The report titled “The Vahura Best Law Firms to Work Study, 2022” mentioned that “the Indian law firm domain, on the whole, risks losing exceptional people to other jurisdictions and segments: trends that have already begun.”[3]

WHAT IS A ‘TOXIC WORK ENVIRONMEN’”?

A toxic work environment is one where there are unfavourable, stressful, or hostile working conditions. Several things, including unfair treatment, abusive or disrespectful behaviour from co-workers or bosses, poor communication, unjust treatment, a lack of support, and a general lack of trust and respect among employees, can contribute to it. High turnover rates, low employee morale, frequent disputes or rumours, micromanagement, a lack of transparency, discriminatory behaviour, and a lack of work-life balance are some typical indicators of a toxic work environment. These circumstances may cause stress, and burnout and even cause issues with an employee’s physical or mental health. A toxic work environment can significantly impact the productivity, reputation, and financial health of a business.

HOW LAW SECTOR’S TOXIC WORK CULTURE IS HARMING PRODUCTIVITY?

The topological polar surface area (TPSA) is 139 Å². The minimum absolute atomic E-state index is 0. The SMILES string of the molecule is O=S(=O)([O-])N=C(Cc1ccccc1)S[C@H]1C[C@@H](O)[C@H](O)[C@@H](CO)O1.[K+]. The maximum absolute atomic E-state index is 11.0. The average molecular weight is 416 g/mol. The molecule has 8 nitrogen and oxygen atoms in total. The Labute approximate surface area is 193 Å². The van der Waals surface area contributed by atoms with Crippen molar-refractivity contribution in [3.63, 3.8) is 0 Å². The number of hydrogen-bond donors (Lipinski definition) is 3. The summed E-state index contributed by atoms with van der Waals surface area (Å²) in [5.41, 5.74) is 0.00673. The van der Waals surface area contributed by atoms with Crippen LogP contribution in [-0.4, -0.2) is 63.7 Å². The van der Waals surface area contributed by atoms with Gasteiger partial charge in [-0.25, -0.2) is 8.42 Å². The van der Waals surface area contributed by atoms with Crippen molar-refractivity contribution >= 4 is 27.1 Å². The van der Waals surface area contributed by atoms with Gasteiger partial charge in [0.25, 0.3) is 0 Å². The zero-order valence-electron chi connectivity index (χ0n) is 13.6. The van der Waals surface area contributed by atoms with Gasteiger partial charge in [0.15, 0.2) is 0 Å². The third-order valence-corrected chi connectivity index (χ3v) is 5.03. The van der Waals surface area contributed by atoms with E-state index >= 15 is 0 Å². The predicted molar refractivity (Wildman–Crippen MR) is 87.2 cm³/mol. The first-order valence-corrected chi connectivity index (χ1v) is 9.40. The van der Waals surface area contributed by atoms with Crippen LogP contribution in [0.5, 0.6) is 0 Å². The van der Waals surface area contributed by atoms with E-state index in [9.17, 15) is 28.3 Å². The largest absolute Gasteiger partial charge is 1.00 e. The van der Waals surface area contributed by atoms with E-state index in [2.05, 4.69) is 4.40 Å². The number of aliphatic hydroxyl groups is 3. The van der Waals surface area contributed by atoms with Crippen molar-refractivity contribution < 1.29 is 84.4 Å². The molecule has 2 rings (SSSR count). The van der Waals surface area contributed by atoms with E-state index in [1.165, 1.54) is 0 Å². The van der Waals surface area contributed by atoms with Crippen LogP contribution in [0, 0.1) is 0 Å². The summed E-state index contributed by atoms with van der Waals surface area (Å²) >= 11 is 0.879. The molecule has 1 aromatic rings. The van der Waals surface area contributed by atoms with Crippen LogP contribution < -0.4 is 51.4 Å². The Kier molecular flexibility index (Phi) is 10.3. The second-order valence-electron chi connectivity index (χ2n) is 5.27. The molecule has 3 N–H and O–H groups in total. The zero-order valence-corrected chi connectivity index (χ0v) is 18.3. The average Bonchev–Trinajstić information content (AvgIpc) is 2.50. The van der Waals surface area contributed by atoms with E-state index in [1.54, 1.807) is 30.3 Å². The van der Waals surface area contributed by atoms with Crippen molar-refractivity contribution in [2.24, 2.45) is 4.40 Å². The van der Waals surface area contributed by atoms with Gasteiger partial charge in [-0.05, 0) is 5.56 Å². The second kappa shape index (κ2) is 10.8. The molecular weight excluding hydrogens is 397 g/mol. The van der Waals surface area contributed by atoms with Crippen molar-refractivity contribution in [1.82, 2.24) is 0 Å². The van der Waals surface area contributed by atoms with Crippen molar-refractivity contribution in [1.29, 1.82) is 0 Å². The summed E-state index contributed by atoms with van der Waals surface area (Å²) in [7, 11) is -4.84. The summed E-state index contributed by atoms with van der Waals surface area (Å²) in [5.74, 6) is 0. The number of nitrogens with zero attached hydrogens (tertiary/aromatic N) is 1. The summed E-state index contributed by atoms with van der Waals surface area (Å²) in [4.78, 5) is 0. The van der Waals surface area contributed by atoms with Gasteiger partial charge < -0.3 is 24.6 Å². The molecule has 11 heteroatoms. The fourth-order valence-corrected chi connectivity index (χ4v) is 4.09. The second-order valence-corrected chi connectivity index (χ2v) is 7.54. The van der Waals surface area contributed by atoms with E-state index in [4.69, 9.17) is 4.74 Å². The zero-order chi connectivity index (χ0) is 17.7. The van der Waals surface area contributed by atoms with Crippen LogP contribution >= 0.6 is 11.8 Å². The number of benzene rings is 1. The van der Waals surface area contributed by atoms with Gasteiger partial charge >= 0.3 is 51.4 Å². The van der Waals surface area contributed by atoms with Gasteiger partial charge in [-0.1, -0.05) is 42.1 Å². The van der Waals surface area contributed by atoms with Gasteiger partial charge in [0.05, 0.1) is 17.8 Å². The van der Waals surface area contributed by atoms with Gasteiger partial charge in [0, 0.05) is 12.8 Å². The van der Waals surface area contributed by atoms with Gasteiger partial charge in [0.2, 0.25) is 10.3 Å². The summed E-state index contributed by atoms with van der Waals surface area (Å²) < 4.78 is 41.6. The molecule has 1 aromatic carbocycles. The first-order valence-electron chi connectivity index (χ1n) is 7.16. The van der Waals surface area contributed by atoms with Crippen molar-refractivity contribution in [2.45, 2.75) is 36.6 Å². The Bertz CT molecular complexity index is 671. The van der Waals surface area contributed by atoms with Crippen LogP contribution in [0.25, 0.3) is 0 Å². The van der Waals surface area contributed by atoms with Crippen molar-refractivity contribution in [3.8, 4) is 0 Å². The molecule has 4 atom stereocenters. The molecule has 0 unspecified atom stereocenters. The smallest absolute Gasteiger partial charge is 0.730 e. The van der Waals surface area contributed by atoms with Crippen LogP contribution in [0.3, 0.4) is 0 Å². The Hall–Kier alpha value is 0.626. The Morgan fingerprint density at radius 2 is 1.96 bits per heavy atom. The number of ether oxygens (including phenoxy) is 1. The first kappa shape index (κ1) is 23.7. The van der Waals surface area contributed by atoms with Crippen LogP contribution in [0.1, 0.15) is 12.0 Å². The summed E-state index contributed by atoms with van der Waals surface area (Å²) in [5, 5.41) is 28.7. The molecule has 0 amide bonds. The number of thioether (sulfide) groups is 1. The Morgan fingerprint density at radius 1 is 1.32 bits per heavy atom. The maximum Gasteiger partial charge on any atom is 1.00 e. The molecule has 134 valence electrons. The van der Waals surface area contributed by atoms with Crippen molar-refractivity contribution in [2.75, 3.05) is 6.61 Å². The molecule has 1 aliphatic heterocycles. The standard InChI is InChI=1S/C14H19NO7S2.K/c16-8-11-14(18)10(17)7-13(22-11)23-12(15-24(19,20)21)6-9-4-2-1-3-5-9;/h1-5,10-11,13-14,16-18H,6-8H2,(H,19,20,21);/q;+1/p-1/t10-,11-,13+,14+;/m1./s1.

A toxic workplace culture in the legal industry is driving lawyers out of their positions and degrading their productivity and mental health. In numerous ways, toxic culture can have a detrimental effect on productivity which results in:

High Employee Turnover Rates: When employees feel unappreciated, unsupported, and undervalued, they are more likely to leave their jobs. This results in increased recruitment and training costs for the company, which can reduce productivity.

Reduced Motivation: When employees feel undervalued, unsupported, or constantly criticized, they are less likely to put in their best effort. This can lead to reduced productivity and lower-quality work.

Increased Conflicts between employees: When there is a lack of trust, respect, and communication, conflicts can arise. This can lead to a breakdown in teamwork, reduced productivity, and lower morale.